Categories: Eye on the Markets

Ketu Desai


By Ketu Desai

We are getting closer to rate cuts. The inflation numbers finally started to show a disinflationary trend. Headline CPI was flat on the month. Core CPI ex-shelter, a measure that the Fed pays close attention to, was actually negative. The Fed’s preferred inflation measure (PCE) is running at 2.6%. The Fed is forecasting just one cut this year while the market is expecting two. Either way, the next move will be a cut in a gradual and shallow cycle.

The neutral rate is higher than it was after the Great Financial Crisis. Monetary policy is not the driver of the economy or the market. This is a cycle driven by fiscal spending and a CapEx cycle led by AI. Less than 20% of the $2.4 trillion from the Infrastructure Bill, Inflation Reduction Act, and CHIPS Act has been spent. We are also in a significant corporate CapEx cycle driven by AI, which is also just getting started. Large cap tech alone will increase CapEx 35% this year. This is an arms race. This spending is what is driving the market, especially market-cap weighted indices. The market is far more sensitive to any changes in this spending than it is to monetary policy. Following fiscal policy and AI will be far more profitable this cycle.

The defining feature of the rally has been its narrowness. The top seven tech stocks have outperformed the remaining 493 by over 70% since the start of 2023. The market-cap weighted S&P has more than doubled the performance of the equal-weighted S&P since the start of 2023. Over the past year, just 7% of the stocks in the S&P 500 are actually outperforming the index. Nvidia accounts for over a third of the entire YTD gain. The top ten stocks are 35% of the index, greater than the previous peak of 30% in 1963. The extreme outperformance is justified by earnings growth.

Over the past year, large cap tech grew sales 15% with margins up 6.1% leading to 60% earnings growth. Compared to the remaining 493, which grew sales only by 3% with margins contracting and earnings falling 2%. While the earnings gap will narrow, it will be hard to fade these names until the AI story changes. Not to mention, they have the best balance sheets, highest cash flow generation, the best margins, are not sensitive to rates, are the most levered to AI, and have the largest buybacks. They will benefit the most from the trillions that will come into the market as FOMO starts to hit those sitting in cash. With significant geopolitical and election uncertainty around the globe, money will flow for the best. Simply put, they are both on offense and defense right now. The pain trade might be even more concentration.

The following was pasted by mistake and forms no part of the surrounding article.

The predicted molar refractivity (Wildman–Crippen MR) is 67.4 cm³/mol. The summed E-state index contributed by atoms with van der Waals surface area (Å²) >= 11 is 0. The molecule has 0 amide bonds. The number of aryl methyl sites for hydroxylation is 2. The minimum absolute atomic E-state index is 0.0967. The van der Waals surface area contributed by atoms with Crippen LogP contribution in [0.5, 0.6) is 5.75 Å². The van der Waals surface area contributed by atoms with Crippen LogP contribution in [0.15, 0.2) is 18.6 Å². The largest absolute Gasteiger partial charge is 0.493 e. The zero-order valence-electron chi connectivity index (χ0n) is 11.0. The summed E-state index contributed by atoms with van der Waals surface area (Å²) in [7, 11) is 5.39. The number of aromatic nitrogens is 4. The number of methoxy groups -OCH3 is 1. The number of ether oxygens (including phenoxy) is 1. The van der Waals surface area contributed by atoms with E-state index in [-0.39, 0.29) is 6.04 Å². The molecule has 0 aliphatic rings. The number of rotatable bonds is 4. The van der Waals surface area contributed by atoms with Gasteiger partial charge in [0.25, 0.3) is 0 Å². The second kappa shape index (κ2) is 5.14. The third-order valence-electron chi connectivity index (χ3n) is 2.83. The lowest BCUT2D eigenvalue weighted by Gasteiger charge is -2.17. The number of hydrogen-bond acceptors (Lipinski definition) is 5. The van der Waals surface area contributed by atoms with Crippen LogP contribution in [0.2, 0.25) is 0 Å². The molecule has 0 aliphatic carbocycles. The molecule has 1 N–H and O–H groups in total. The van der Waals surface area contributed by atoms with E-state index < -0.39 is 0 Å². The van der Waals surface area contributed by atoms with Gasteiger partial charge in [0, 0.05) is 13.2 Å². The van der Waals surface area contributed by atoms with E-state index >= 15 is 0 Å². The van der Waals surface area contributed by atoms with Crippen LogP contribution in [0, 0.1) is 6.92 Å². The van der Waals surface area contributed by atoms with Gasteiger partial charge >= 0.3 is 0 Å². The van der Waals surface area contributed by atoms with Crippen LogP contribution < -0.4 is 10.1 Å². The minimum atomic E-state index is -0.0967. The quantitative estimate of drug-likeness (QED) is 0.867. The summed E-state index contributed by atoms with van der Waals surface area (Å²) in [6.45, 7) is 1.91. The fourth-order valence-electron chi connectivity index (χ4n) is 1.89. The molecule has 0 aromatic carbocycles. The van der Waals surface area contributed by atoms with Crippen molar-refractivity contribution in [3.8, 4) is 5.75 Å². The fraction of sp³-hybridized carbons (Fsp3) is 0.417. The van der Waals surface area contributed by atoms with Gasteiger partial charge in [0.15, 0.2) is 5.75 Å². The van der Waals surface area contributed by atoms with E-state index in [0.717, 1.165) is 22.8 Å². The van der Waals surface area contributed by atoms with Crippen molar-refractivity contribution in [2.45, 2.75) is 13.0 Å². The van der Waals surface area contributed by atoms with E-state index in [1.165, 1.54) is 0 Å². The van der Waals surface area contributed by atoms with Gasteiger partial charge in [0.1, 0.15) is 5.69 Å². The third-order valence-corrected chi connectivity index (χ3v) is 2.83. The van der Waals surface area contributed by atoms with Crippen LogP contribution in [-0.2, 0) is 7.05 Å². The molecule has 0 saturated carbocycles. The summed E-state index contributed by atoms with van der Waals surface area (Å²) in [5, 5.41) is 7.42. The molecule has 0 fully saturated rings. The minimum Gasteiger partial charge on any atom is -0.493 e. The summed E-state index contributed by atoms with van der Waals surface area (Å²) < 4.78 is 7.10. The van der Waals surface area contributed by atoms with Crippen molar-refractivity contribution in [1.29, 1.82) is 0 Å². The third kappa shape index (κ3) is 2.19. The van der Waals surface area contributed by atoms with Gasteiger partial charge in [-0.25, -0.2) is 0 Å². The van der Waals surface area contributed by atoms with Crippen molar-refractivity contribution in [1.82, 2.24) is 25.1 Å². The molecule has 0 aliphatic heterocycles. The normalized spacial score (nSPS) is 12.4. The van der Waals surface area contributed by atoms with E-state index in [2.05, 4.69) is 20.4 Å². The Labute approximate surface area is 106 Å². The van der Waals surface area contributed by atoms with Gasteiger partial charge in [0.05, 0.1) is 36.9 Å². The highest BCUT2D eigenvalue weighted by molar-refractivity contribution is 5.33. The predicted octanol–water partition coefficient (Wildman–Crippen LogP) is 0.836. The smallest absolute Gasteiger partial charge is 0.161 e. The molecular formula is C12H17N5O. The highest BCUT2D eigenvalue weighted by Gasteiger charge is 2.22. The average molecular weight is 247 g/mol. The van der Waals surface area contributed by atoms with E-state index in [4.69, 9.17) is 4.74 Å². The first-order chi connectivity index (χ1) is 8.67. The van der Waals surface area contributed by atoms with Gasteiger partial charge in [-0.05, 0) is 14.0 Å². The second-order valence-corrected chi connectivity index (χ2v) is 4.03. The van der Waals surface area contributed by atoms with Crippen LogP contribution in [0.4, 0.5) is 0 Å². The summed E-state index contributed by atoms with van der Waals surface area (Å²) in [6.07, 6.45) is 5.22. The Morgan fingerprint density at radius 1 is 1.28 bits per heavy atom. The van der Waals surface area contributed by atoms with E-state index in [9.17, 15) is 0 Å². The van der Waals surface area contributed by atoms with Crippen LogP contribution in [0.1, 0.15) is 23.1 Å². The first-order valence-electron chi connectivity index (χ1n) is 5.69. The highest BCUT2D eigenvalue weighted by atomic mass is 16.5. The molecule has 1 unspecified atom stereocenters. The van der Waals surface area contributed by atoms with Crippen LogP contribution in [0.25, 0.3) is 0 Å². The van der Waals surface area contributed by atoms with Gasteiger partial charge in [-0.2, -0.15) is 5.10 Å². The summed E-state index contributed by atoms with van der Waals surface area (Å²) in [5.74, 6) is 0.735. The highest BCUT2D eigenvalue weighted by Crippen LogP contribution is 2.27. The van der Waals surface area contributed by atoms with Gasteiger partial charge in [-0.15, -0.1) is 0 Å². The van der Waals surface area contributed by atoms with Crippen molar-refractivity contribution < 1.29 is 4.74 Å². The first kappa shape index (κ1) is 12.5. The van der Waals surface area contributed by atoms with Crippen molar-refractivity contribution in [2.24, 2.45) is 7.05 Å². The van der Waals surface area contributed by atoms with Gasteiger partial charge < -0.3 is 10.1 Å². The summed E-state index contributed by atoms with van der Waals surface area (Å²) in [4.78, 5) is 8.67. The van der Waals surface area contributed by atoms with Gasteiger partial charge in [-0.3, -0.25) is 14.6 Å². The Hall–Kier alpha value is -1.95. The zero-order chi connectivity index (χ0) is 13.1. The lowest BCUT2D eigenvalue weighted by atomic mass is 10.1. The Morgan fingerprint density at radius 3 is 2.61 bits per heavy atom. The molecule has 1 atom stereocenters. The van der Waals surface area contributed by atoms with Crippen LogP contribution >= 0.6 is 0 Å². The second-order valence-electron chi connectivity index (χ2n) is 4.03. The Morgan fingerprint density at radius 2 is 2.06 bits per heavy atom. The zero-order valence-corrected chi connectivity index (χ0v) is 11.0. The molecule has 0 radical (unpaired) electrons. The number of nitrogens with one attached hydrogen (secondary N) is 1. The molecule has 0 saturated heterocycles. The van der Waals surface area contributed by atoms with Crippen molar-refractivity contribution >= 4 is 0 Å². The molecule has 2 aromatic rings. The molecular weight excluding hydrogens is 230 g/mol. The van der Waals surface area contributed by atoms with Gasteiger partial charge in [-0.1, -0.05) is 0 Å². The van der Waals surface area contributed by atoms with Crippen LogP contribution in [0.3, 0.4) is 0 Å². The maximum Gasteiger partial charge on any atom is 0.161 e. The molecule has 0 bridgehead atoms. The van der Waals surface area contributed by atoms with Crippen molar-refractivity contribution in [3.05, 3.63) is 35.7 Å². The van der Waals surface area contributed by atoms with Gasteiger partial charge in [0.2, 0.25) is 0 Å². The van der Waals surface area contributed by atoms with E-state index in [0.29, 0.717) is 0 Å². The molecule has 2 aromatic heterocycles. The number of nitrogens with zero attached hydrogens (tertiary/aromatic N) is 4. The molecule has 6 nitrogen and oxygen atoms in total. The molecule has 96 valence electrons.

For the past fifteen years, software companies have been some of the biggest winners in the market. Investors were willing to pay high multiples for Software-as-a-Service (SaaS). Investors loved their high growth rates, high margins, and reliable subscription revenue. They were not subject to the boom-and-bust cycles of hardware companies. Companies such as Adobe, Salesforce, ServiceNow were some of the biggest winners in the market.

In recent weeks, investors for the first time in a while have started to question their investments in SaaS companies. We’ve been receiving warning shots all year that growth was slowing at SaaS companies. Salesforce missed both top and bottom lines as it saw its stock fall nearly 20% and glide to just 8-9% growth with lower margins. We have witnessed similar slowing across many names in enterprise software with near-term risks is that the sales cycle is longer and tech budgets getting tighter. CTOs are investigating how AI can be integrated into their business. The longer-term risk is that AI could make certain software commoditized. The IGV (software ETF) trades at a 50% premium to the S&P. With that kind of premium, slowing growth, high positioning, we may be in the early innings of the SaaS unwind.

Looking forward, the market will focus on the election, second quarter earnings, and a Fed meeting.

Ketu Desai is the Principal of i-squared Wealth Management Inc. (, an investment management firm based in New Jersey. [email protected]